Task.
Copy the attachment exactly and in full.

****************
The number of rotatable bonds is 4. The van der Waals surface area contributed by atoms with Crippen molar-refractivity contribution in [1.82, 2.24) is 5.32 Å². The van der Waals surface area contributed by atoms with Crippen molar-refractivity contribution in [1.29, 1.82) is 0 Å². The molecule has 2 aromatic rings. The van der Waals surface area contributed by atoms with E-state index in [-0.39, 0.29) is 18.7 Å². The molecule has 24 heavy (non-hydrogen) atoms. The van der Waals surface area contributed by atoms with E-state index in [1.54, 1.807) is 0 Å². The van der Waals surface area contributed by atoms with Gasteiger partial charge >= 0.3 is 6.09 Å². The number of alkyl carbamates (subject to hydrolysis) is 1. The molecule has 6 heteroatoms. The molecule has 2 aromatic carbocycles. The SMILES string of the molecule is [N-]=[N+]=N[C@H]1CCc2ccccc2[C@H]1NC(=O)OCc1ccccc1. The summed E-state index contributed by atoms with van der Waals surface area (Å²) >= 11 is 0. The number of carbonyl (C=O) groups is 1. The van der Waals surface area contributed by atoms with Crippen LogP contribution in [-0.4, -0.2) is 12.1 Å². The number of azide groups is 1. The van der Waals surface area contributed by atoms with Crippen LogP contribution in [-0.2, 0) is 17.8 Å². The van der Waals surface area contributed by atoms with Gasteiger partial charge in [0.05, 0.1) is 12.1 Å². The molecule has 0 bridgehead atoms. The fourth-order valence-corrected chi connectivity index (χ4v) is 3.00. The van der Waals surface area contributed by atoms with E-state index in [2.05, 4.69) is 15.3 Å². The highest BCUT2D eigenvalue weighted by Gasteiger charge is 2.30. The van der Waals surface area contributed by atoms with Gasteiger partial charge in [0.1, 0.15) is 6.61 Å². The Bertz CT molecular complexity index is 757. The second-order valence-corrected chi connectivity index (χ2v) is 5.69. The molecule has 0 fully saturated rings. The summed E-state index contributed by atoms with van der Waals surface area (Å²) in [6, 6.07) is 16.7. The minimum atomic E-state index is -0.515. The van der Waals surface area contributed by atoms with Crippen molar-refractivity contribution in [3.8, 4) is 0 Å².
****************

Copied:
The number of rotatable bonds is 4. The van der Waals surface area contributed by atoms with Crippen molar-refractivity contribution in [1.82, 2.24) is 5.32 Å². The van der Waals surface area contributed by atoms with Crippen molar-refractivity contribution in [1.29, 1.82) is 0 Å². The molecule has 2 aromatic rings. The van der Waals surface area contributed by atoms with E-state index in [-0.39, 0.29) is 18.7 Å². The molecule has 24 heavy (non-hydrogen) atoms. The van der Waals surface area contributed by atoms with E-state index in [1.54, 1.807) is 0 Å². The van der Waals surface area contributed by atoms with Gasteiger partial charge >= 0.3 is 6.09 Å². The number of alkyl carbamates (subject to hydrolysis) is 1. The molecule has 6 heteroatoms. The molecule has 2 aromatic carbocycles. The SMILES string of the molecule is [N-]=[N+]=N[C@H]1CCc2ccccc2[C@H]1NC(=O)OCc1ccccc1. The summed E-state index contributed by atoms with van der Waals surface area (Å²) >= 11 is 0. The number of carbonyl (C=O) groups is 1. The van der Waals surface area contributed by atoms with Crippen LogP contribution in [-0.4, -0.2) is 12.1 Å². The number of azide groups is 1. The van der Waals surface area contributed by atoms with Crippen LogP contribution in [-0.2, 0) is 17.8 Å². The van der Waals surface area contributed by atoms with Gasteiger partial charge in [0.05, 0.1) is 12.1 Å². The molecule has 0 bridgehead atoms. The fourth-order valence-corrected chi connectivity index (χ4v) is 3.00. The van der Waals surface area contributed by atoms with E-state index in [2.05, 4.69) is 15.3 Å². The highest BCUT2D eigenvalue weighted by Gasteiger charge is 2.30. The van der Waals surface area contributed by atoms with Gasteiger partial charge in [0.1, 0.15) is 6.61 Å². The Bertz CT molecular complexity index is 757. The second-order valence-corrected chi connectivity index (χ2v) is 5.69. The molecule has 0 fully saturated rings. The summed E-state index contributed by atoms with van der Waals surface area (Å²) in [6, 6.07) is 16.7. The minimum atomic E-state index is -0.515. The van der Waals surface area contributed by atoms with Crippen molar-refractivity contribution in [3.8, 4) is 0 Å².